What content should you promote where?

Your company typically has seven layers of content marketing. Here are tips for each layer.

What content do you use in marketing your firm? And what content should go in which place?

Your company (or your fund, if you’re a VC) typically has a 7-layer stack of marketing content. In descending order of importance, they are:

  1. Reputation
  2. Website
  3. Email templates
  4. Social media presence
  5. Events
  6. Deck
  7. Virtual Data Room

I try to manage these layers to be “MECE” (Mutually Exclusive, Collectively Exhaustive). When I was a strategy consultant, I used the concept of “MECE” to structure client problems into clean buckets of analysis. The idea of MECE is fundamental to how we run internal processes at our firm.

Specifically, the content for the 7 layers are:

  1. Reputation. Jeff Bezos said, “A brand for a company is like a reputation for a person. You earn reputation by trying to do hard things well.” By definition, it’s unwritten, but critical.  
  2. Website. To the maximum extent possible, in our marketing materials and Linkedin profiles, we ban adjectives. I really dislike seeing companies or individuals say that they are “prestigious”, “influential”, etc. Those are not normally quantitatively defensible, and belong in the reputation layer. Your marketing materials should “show, not tell”. Of course, we do try to demonstrate quantitatively the aspects of our story we think are worth highlighting. And if the press wants to use positive adjectives, that’s great. But when writing about a firm in its own voice, I like numbers, but not adjectives.
  3. Email templates. We have an ever-growing collection of email templates for origination, marketing, fundraising, recruiting, negotiation, etc. Every team member is expected to use those templates as the basis for their correspondence.  These often link to specific pages on our website.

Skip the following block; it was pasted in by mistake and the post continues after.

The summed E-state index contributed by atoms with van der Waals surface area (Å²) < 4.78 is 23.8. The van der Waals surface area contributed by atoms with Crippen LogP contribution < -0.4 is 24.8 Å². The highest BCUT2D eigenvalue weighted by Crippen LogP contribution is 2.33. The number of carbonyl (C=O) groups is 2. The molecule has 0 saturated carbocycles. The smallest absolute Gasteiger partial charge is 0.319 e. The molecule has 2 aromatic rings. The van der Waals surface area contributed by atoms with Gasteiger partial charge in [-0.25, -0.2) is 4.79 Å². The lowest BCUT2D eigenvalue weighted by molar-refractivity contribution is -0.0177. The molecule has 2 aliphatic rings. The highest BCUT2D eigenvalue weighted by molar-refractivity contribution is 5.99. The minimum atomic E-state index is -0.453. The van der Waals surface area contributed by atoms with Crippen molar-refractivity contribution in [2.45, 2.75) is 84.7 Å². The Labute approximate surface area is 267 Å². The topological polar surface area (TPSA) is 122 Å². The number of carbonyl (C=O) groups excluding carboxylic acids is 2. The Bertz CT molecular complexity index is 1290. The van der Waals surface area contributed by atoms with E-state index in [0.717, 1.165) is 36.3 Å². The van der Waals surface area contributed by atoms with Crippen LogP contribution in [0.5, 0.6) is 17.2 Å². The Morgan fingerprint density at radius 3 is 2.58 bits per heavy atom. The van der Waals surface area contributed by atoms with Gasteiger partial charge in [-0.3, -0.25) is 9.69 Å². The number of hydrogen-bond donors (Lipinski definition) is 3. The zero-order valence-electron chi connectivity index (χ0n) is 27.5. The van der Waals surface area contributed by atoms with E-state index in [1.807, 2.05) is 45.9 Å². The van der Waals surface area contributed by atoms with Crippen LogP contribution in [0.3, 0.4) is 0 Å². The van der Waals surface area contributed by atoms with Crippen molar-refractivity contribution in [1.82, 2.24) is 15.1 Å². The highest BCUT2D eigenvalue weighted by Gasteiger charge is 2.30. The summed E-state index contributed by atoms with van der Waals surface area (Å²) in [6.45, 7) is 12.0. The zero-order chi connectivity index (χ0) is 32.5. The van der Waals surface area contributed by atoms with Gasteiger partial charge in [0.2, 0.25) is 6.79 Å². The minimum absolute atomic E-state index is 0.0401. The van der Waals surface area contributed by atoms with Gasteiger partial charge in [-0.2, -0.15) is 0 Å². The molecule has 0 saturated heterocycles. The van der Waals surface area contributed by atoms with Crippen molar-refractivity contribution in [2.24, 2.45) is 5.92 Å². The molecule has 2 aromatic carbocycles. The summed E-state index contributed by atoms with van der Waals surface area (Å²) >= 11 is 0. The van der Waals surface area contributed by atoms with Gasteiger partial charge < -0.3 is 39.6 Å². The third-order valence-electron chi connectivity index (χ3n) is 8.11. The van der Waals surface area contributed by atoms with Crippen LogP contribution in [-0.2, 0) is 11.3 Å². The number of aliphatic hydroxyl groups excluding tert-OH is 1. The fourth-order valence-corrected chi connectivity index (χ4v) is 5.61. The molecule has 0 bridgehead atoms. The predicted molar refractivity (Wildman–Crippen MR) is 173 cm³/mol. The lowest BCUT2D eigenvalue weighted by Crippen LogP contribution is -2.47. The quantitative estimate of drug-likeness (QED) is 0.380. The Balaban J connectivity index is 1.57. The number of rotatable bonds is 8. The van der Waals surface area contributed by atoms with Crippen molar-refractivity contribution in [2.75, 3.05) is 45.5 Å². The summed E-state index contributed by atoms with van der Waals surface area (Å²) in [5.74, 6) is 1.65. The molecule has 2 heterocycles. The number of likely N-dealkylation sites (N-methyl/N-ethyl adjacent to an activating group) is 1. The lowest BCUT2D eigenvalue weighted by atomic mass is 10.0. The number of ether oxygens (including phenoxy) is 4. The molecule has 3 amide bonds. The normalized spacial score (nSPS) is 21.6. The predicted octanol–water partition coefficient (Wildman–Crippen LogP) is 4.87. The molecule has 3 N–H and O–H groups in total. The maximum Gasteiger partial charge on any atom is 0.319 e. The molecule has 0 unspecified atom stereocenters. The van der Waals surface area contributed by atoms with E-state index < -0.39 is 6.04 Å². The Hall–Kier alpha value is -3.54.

4. Social media presence. To the extent possible, we try to use our social media presence to point back to our website, our Partners, and/or our portfolio companies’ websites. Fundamentally, we control our web presence. But Facebook, Twitter, Medium, and other social platforms control the extent to which people see the content we publish there. I don’t like creating content proprietary to someone else’s platform when they’re not paying us to do it. So we don’t create unique content on someone else’s platform, without at a minimum also publishing it on a site in our immediate corporate family.
  5. Events. We currently participate in events as speakers and plan to continue hosting periodic events to build awareness around our fund and portfolio companies. We don’t normally distribute literature at these events, but we do prepare FAQs beforehand (not for distribution) to make sure that we’re all aligned on our talking points.
  6. Presentation materials. Our deck is for material which for legal or other reasons we cannot put online. There is some inevitable duplication here of the website content.
  7. Virtual Data Room. This is the granular content that only investors doing due diligence on your firm will assess, or perhaps a potential client who is thinking of writing a large check. For MECE purposes, whenever one of our potential clients (a limited partner) give us questions, many of our answers are along the lines of, “Please see the slide __________ in our deck” or “See (URL).”

Cross-posted on Entrepreneur.com

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